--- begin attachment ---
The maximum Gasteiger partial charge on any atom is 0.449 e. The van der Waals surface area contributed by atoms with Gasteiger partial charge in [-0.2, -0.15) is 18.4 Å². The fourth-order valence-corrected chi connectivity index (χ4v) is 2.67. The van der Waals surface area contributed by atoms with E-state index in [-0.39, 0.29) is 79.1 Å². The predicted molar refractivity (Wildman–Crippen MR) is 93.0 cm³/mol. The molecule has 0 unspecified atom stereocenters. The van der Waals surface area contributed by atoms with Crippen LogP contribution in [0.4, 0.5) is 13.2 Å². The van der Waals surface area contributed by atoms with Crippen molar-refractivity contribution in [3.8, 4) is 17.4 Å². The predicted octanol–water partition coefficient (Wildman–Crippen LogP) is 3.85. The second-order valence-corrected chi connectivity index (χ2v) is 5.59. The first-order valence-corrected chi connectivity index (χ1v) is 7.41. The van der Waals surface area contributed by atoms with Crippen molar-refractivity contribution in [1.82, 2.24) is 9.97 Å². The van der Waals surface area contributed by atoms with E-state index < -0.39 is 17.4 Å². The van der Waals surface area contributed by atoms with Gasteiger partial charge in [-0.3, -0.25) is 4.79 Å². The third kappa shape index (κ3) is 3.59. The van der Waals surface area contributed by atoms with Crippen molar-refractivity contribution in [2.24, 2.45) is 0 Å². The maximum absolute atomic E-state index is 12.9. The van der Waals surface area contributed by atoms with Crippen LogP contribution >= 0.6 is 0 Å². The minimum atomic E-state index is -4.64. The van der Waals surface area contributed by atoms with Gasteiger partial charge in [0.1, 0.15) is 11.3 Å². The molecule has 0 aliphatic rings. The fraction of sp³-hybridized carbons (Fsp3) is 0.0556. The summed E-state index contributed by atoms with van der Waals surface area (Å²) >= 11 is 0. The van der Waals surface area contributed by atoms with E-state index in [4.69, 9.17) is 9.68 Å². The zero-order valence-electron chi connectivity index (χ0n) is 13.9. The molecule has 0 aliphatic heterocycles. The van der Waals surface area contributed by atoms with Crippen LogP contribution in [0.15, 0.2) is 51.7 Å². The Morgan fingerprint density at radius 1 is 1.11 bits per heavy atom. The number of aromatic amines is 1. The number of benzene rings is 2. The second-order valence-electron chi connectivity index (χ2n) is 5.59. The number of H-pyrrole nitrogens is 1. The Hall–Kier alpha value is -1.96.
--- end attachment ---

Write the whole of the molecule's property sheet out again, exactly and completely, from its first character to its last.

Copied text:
The maximum Gasteiger partial charge on any atom is 0.449 e. The van der Waals surface area contributed by atoms with Gasteiger partial charge in [-0.2, -0.15) is 18.4 Å². The fourth-order valence-corrected chi connectivity index (χ4v) is 2.67. The van der Waals surface area contributed by atoms with E-state index in [-0.39, 0.29) is 79.1 Å². The predicted molar refractivity (Wildman–Crippen MR) is 93.0 cm³/mol. The molecule has 0 unspecified atom stereocenters. The van der Waals surface area contributed by atoms with Crippen LogP contribution in [0.4, 0.5) is 13.2 Å². The van der Waals surface area contributed by atoms with Crippen molar-refractivity contribution in [3.8, 4) is 17.4 Å². The predicted octanol–water partition coefficient (Wildman–Crippen LogP) is 3.85. The second-order valence-corrected chi connectivity index (χ2v) is 5.59. The first-order valence-corrected chi connectivity index (χ1v) is 7.41. The van der Waals surface area contributed by atoms with Crippen molar-refractivity contribution in [1.82, 2.24) is 9.97 Å². The van der Waals surface area contributed by atoms with E-state index < -0.39 is 17.4 Å². The van der Waals surface area contributed by atoms with Gasteiger partial charge in [-0.3, -0.25) is 4.79 Å². The third kappa shape index (κ3) is 3.59. The van der Waals surface area contributed by atoms with Crippen molar-refractivity contribution in [2.24, 2.45) is 0 Å². The maximum absolute atomic E-state index is 12.9. The van der Waals surface area contributed by atoms with Crippen LogP contribution >= 0.6 is 0 Å². The minimum atomic E-state index is -4.64. The van der Waals surface area contributed by atoms with Gasteiger partial charge in [0.1, 0.15) is 11.3 Å². The molecule has 0 aliphatic rings. The fraction of sp³-hybridized carbons (Fsp3) is 0.0556. The summed E-state index contributed by atoms with van der Waals surface area (Å²) >= 11 is 0. The van der Waals surface area contributed by atoms with E-state index in [4.69, 9.17) is 9.68 Å². The zero-order valence-electron chi connectivity index (χ0n) is 13.9. The molecule has 0 aliphatic heterocycles. The van der Waals surface area contributed by atoms with Crippen LogP contribution in [0.15, 0.2) is 51.7 Å². The Morgan fingerprint density at radius 1 is 1.11 bits per heavy atom. The number of aromatic amines is 1. The number of benzene rings is 2. The second-order valence-electron chi connectivity index (χ2n) is 5.59. The number of H-pyrrole nitrogens is 1. The Hall–Kier alpha value is -1.96.